Why Pakistan election could be Imran Khan's last shot at power
The PTI chief at 65 doesn’t have time to waste, and much to change.
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Imran Khan is so much in news all the time it is an enigma how he doesn’t overdose on his own image and voice. From the time he was a cricket giant to now as a 65-year-old politician who has never been in power, Khan could be blamed for a number of things but there is one thing he could never be accused of: being irrelevant. Supported, followed and loved by millions, Khan, unarguably the most famous person in Pakistan, is that beguiling amalgam of the good and the imperfect that he finds himself to be a subject of reverence, admiration, mockery and anger any hour of the day, without a break, without a doubt.
Khan has remained strictly no-comments about the yet-to-be-released book by his former wife, Reham Khan.
Khan was, and Khan is, one of a kind, and that makes him a very interesting study of a public figure, a mainstream politician and a formidable entity that despite being pooh-poohed by his opponents as a political non-entity is regarded as that constant pain-in-the-body who wouldn’t let anyone corrupt (in his words) rule in peace.
I mean how many politicians do you see who in the first two scorching, roza-blessed weeks of June have been in headlines non-stop for stuff that is non-political? And that by the way is in addition to the political stuff for which he is hailed and scorned in equal measure any given day.
First there was the hoopla in media about his ex-wife’s book, tagged as a tell-all, the alleged contents of which paint Khan as the reincarnation of Damien of Omen fame-meets-Mr Hyde-meets-Kevin Spacey’s Frank Underwood.
While Khan remained strictly no-comments about the yet-to-be-released book that he considers nothing more than a trifle, much has been discussed in media on both sides about the alleged contents of the book that attacks Khan’s character and his political choices. Interestingly, the upcoming book has failed to register much interest in the awaam who are more concerned about their day-to-day issues than the alleged debauchery of someone they idolise as a human being who despite being larger than life is also known for his weak points and errors of judgement.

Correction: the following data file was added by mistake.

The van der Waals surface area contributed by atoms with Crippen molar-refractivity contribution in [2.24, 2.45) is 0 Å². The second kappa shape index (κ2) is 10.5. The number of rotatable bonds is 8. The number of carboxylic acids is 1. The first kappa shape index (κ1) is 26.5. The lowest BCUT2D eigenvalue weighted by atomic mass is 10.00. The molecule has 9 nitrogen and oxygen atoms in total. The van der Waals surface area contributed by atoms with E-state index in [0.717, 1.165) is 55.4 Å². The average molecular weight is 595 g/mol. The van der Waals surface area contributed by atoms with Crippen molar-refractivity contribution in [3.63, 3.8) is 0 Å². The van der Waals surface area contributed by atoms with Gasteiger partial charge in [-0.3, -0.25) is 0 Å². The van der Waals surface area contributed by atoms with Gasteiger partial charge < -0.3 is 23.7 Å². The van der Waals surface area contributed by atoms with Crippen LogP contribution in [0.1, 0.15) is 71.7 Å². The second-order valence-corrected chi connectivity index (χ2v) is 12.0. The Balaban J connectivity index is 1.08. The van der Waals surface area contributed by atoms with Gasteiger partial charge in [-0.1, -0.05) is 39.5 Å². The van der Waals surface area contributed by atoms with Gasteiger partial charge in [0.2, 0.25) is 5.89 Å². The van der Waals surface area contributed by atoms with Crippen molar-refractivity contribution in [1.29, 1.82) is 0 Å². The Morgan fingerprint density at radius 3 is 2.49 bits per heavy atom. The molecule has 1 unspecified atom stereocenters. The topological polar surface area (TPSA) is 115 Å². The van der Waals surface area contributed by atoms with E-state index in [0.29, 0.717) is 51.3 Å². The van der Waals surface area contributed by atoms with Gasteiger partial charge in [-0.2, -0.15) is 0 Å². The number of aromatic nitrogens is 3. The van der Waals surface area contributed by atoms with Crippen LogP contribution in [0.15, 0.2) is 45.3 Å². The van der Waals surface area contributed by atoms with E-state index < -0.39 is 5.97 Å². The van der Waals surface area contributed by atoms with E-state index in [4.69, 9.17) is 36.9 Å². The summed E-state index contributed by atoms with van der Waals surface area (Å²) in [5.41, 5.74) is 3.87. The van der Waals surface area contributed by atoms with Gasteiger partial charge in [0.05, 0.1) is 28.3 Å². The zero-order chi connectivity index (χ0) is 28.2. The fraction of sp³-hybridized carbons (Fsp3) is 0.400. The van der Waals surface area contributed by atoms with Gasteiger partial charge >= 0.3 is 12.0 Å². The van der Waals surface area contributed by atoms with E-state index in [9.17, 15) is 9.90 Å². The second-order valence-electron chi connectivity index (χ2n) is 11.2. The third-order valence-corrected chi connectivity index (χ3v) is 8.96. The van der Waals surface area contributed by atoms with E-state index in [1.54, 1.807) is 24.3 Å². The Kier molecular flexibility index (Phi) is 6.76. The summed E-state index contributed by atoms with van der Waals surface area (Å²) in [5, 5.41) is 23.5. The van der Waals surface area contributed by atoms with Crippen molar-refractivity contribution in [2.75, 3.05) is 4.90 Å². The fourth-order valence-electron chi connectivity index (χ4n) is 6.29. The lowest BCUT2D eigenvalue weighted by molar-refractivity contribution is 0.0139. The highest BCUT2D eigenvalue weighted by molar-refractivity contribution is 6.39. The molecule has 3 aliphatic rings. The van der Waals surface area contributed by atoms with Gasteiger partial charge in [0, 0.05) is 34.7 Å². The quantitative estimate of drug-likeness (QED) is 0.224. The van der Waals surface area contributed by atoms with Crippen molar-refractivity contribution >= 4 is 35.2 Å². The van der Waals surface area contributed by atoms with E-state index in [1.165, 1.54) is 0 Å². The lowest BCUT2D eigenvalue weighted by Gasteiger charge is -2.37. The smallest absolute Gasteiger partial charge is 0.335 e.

Along came the news of an umra trip to Saudi Arabia, the main characteristics of which were an expensive chartered plane; a close friend, Zulfi Bukhari, who was on some list and was given a waiver to travel; a shoe-less Khan seen exiting from the plane in the scorching Saudi June afternoon; the new wife, Bushra Wattoo, covered head-to-toe in a veil that is more than a veil; and a religious obligation that instead of being a routine act in the last week of Ramzan became breaking news. So much for keeping your personal life under a shroud, no pun intended on Mrs Khan’s veil.
As long as people understand that her veil does not originate from any of Khan’s husbandly instructions, and all she does is of her free will, there is nothing more to be said about her choice of attire. And as long as the plane was not chartered on taxpayers’ money, it shouldn’t, ideally, be anyone’s concern how Khan travels from Islamabad to Makkah. And as long as his friend, the gentleman from the UK, has no business interests in Pakistan, is not a taxpayer here, and has not broken any law in Pakistan, it is his right to make an effort to get his name removed from any white, black or red list.
The one real issue that Khan is answerable for, in my opinion, is his allotment of party tickets for national and provincial assembly seats in the 2018 general elections being held on July 25, 2018. Travelling back in time to 2011, after the historic October 30, 2011 Lahore jalsa, Khan’s political strategy was finally what it should have been all those years since 1996 when he formed his Pakistan Tehreek-e-Insaaf (PTI): clear, strong, focused and relevant. There was just one thing missing from that stage that day: electables.